What makes Leinster signifiant in Irish maritime shipbuilding history, is that the 1,500 passenger/326 car capacity ferry was the last ordered by B+I Line. Also the ferry would mark another maritime milestone as the finel cross-channel ro-ro ferry launched in an Irish shipyard.

Asides operating the Dublin-Liverpool link, Leinster and Connacht were designed to enter Liverpool Docks through the Waterloo Lock, which meant a beam of only 18.50m.

The Liffey-Merseyside route however closed in 1988 in favour of B+I serving just the short-sea routes of Dublin-Holyhead and Rosslare-Pembroke Dock.

The move from the overnight longer route was to compete on a more level basis with rivals, Sealink British Ferries, predecessor to Stena Line.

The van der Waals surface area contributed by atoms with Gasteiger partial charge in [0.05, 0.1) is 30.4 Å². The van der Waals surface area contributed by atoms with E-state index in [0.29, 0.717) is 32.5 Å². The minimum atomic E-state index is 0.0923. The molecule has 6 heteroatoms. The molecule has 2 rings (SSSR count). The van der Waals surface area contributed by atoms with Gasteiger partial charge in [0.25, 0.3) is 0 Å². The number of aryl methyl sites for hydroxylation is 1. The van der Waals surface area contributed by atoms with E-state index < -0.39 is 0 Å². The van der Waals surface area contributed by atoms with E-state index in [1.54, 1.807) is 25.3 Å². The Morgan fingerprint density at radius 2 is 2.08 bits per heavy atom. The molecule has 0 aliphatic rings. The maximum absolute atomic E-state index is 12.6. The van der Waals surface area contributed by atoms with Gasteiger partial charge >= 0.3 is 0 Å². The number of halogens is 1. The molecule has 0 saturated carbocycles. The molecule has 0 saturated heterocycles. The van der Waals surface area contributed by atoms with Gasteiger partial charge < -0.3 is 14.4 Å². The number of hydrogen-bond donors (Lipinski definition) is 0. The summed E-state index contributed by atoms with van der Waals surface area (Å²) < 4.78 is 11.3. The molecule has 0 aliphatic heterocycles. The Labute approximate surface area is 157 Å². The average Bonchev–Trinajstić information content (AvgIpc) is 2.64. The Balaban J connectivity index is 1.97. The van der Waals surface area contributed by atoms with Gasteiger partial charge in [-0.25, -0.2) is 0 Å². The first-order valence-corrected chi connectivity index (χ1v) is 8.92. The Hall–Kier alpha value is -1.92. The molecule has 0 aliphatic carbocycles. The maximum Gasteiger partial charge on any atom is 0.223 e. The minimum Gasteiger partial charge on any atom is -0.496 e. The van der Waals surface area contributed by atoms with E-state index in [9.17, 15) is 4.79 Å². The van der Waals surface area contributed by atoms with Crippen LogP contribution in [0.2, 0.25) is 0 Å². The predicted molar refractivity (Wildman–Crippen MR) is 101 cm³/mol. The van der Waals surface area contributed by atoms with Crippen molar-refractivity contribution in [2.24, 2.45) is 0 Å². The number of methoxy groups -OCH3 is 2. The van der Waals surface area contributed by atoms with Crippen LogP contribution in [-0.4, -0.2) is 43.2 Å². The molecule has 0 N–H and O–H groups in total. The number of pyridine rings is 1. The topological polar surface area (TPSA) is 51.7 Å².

The Leinster under Irish Ferries was renamed Isle of Inishmore, serving on both the short-sea routes of Dublin-Holyhead and Rosslare-Pembroke Dock.

The latter route is where the ferry was renamed briefly Isle of Inishturk, this was to enable to free up the name for ICG's second custom built cruiseferry, Isle of Inishmore, which in June is to transfer to Irish Ferries new service of Dover-Calais.

Taking its direct replacement is the chartered Blue Star 1, and is currently in the Mediterranean bound for the Wexford port with an arrival next Monday.

While another former Irish Ferries ship, the French routes serving Saint Patrick II, also served as ferry for the same Canada operator as their C.T.M.A. Vancancier.

In recent years, the former Viking Line Aurella dating to 1973, was transferred to run cruises on the St. Lawrence River based out of Montreal to the Magdalen Islands, under a cruise division, Croisieres CTMA.

This season is cancelled due to Covid19, however they wish to return to cruises in 2022.

Published in Ferry
Jehan Ashmore

About The Author

Jehan Ashmore